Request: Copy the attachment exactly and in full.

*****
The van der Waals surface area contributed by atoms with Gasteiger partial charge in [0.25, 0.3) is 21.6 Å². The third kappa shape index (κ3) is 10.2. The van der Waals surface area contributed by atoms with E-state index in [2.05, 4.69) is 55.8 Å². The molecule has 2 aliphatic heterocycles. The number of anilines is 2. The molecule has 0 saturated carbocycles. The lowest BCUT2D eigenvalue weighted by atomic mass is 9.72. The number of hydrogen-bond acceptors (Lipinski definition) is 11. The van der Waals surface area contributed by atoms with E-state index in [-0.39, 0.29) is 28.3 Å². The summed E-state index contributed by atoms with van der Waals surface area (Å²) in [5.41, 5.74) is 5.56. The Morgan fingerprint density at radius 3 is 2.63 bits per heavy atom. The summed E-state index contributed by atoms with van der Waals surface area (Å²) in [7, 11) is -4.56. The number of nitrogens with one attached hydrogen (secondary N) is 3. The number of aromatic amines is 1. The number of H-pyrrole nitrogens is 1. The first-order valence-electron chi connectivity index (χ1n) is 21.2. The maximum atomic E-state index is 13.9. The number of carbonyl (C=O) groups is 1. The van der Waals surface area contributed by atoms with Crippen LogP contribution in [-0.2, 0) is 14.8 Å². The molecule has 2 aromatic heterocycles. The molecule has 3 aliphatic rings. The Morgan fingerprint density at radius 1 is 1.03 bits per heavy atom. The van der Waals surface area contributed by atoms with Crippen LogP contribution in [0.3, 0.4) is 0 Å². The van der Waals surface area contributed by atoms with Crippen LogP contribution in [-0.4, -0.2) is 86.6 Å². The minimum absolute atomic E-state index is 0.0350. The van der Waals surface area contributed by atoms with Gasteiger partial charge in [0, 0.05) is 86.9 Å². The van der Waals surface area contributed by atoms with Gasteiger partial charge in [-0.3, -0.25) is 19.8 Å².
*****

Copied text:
The van der Waals surface area contributed by atoms with Gasteiger partial charge in [0.25, 0.3) is 21.6 Å². The third kappa shape index (κ3) is 10.2. The van der Waals surface area contributed by atoms with E-state index in [2.05, 4.69) is 55.8 Å². The molecule has 2 aliphatic heterocycles. The number of anilines is 2. The molecule has 0 saturated carbocycles. The lowest BCUT2D eigenvalue weighted by atomic mass is 9.72. The number of hydrogen-bond acceptors (Lipinski definition) is 11. The van der Waals surface area contributed by atoms with E-state index in [-0.39, 0.29) is 28.3 Å². The summed E-state index contributed by atoms with van der Waals surface area (Å²) in [5.41, 5.74) is 5.56. The Morgan fingerprint density at radius 3 is 2.63 bits per heavy atom. The summed E-state index contributed by atoms with van der Waals surface area (Å²) in [7, 11) is -4.56. The number of nitrogens with one attached hydrogen (secondary N) is 3. The number of aromatic amines is 1. The number of H-pyrrole nitrogens is 1. The first-order valence-electron chi connectivity index (χ1n) is 21.2. The maximum atomic E-state index is 13.9. The number of carbonyl (C=O) groups is 1. The van der Waals surface area contributed by atoms with Crippen LogP contribution in [-0.2, 0) is 14.8 Å². The molecule has 2 aromatic heterocycles. The molecule has 3 aliphatic rings. The Morgan fingerprint density at radius 1 is 1.03 bits per heavy atom. The van der Waals surface area contributed by atoms with Crippen LogP contribution in [0.3, 0.4) is 0 Å². The van der Waals surface area contributed by atoms with Crippen LogP contribution in [-0.4, -0.2) is 86.6 Å². The minimum absolute atomic E-state index is 0.0350. The van der Waals surface area contributed by atoms with Gasteiger partial charge in [0, 0.05) is 86.9 Å². The van der Waals surface area contributed by atoms with Gasteiger partial charge in [-0.3, -0.25) is 19.8 Å².